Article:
These are the requirements:

* Request letter to the BIATF stating the purpose of the travel to Bohol, date of arrival and departure, and specific itinerary during the whole stay of the APOR;

* Mission/work order or letter order or appointment letter;

* Letter of acceptance of the LGU, stating that the APOR has a reserved quarantine facility bed and arranged vehicle and transport personnel from the port of entry to quarantine facility—and to the port of departure after the purpose of travel has been completed;

* Medical certificate from a licensed physician in the place of origin issued 48 hours before the travel to Bohol. The certificate must indicate that the APOR does not show any aymptoms of COVID-19 and is not an active case; and

* Negative result of RT-PCR test by an accredited molecular laboratory for an APOR whose stay in Bohol is less than five days. The swab sample is taken not more than 48 hours before the confirmed flight or pass for other modes of transportation. Result is original and, if available, authenticated and duly signed by the chief pathologist.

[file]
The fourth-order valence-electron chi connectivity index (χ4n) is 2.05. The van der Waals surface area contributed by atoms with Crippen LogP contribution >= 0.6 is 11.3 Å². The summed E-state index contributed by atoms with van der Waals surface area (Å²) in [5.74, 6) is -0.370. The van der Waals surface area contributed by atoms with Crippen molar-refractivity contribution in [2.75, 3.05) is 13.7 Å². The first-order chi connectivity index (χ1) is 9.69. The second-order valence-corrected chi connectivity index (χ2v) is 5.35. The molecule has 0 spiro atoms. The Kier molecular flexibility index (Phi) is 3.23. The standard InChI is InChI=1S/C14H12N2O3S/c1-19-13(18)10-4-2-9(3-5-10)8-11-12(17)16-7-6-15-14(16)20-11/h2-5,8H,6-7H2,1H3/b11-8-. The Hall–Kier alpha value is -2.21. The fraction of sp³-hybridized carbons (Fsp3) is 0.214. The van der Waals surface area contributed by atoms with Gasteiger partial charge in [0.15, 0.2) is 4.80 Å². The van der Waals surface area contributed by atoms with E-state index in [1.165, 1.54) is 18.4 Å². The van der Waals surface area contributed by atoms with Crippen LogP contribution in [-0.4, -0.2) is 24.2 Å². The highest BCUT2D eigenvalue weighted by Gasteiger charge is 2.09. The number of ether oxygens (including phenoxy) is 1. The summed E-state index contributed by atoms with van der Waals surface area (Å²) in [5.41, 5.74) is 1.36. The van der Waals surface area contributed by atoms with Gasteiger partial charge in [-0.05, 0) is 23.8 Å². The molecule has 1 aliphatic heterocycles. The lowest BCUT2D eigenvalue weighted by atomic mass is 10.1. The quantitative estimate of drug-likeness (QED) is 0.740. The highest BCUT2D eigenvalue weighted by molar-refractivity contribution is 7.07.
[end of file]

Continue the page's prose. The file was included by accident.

The APOR or requesting party, in coordination wit the receiving LGU, will schedule his/her trip to Bohol once all the required documents have been completed


An APOR who will stay for more than five days will not be required to submit a negative RT-PCR test result before going to Bohol.

But he/she will be required to undergo quarantine upon Bohol arrival, take RT-PCR test on the 5th day, and remain at the facility until a negative result is known.

Once tested negative, the APOR will be released from quarantine but permitted to go only to the specified place/s for the purpose of his/her visit.